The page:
Carbon Upcycling Technologies is a much smaller enterprise based at the Alberta Carbon Conversion Technology Centre. The company is not paid by the natural gas plant to process its CO2 emissions.

'Not a silver bullet'

Canada, along with over 120 countries, has pledged to reach net-zero emissions by 2050 as part of its effort to tackle climate change.

Some see carbon-capture technology as a path toward that goal, but the topic is divisive.

"Carbon capture is one of the critical tools in our toolbox, and it is necessary for Canada and the world to achieve our climate targets — but it is not the only one," said Nina Lothian, director of the fossil fuel program at the Pembina Institute, an environmental think-tank.

"More urgent is the need to increase our energy efficiency, reduce consumption of fossil fuels, produce more renewable electricity, and move forward more quickly on electrification. We need all those things happening at once." 

Not everyone agrees that carbon capture technology is the way to go. Some say it is one option in a toolbox of solutions, while others believe investments in renewable energy would be more effective. (CBC)

Savilow of Carbon Upcycling Technologies agrees.

"Carbon capture and utilization is not a silver bullet," she said. "It's not like we want to go at this alone." 

Lothian also noted there are limits to the amount of carbon dioxide the technology can capture.

"In oil and gas, 70 to 80 per cent of the emissions come from the combustion of fossil fuel, and so carbon capture is not going to address those emissions," she said.

Others see investments in carbon-capture technology as effectively prolonging the world's reliance on fossil fuel and taking resources away from alternatives that hold more promise in actually addressing climate change.

Hidden costs, critic says

Carroll Muffett, the chief executive at the non-profit Center for International Environmental Law in Washington, D.C., says there are hidden environmental costs to carbon capture and storage.

"Eighty per cent of all of the [carbon capture and storage] projects worldwide involve using captured CO2 for the production of new oil, which would then itself be admitted into the atmosphere," he said.

Carbon Upcycling Technologies uses captured carbon dioxide to produce an additive used to make concrete. (Submitted by Carbon Upcycling Technologies)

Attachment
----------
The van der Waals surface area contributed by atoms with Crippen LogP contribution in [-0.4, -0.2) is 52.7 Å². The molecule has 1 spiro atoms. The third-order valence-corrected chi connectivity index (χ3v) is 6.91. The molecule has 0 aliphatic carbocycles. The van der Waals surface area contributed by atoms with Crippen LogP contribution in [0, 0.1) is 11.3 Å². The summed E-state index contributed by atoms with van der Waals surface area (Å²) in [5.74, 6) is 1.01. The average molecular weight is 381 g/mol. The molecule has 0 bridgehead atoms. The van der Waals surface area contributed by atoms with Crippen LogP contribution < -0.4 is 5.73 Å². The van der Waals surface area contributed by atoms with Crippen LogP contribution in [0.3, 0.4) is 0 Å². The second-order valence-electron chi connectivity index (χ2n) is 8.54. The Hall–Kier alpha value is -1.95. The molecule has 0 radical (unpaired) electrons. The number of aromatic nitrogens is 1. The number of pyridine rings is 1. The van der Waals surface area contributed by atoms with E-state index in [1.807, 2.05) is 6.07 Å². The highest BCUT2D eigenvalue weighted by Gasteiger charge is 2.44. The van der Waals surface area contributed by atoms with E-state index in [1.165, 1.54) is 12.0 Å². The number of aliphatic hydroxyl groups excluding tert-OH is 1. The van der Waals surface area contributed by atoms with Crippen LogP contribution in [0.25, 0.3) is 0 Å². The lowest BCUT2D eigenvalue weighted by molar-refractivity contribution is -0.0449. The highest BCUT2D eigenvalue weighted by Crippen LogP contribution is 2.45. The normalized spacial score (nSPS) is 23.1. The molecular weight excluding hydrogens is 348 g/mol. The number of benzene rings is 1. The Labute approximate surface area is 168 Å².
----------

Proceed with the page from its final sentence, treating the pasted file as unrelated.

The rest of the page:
Muffett says that infusing CO2 into cement also takes energy, which can reduce the net benefit in terms of overall emissions.

"If you have equipment that is burning fossil fuels to embed a small amount of carbon in a massive amount of cement, making that add up to a benefit for the climate is extremely difficult," he said.

Savilow said the process of infusing CO2 into the additive doesn't involve separating the carbon and oxygen, reducing the energy requirements.

"We don't split the CO2 molecule, we sequester the entire CO2 molecule. On a clean grid, we're carbon negative," she said.

Carbon Upcycling Technologies also says its product reduces the amount of cement used.

"In a lot of cases, we're able to reduce the carbon footprint of products, not necessarily because of the CO2 that's embedded into our additive, but actually because it's replacing the carbon-intensive additives that are already being used," Savilow said

One of the reactors Carbon Upcycling Technologies uses to capture CO2. (Submitted by Carbon Upcycling Technologies)

The technology has also been criticized for not being economically viable, but Carbon Upcycling Technologies says it has found workarounds. 

"Our process is a lot cheaper than others because we're using waste materials, both in our solid feedstock as well as in our gaseous feedstock," said Savilow.

Earlier this month, building materials giant Lafarge Canada expressed interest in using the Carbon Upcycling Technologies additive in concrete manufacturing.

The two companies signed a memorandum of understanding on July 6.

Shell Canada also announced earlier this month that it is planning to open a new carbon capture and storage facility in Alberta.

With files from Monty Kruger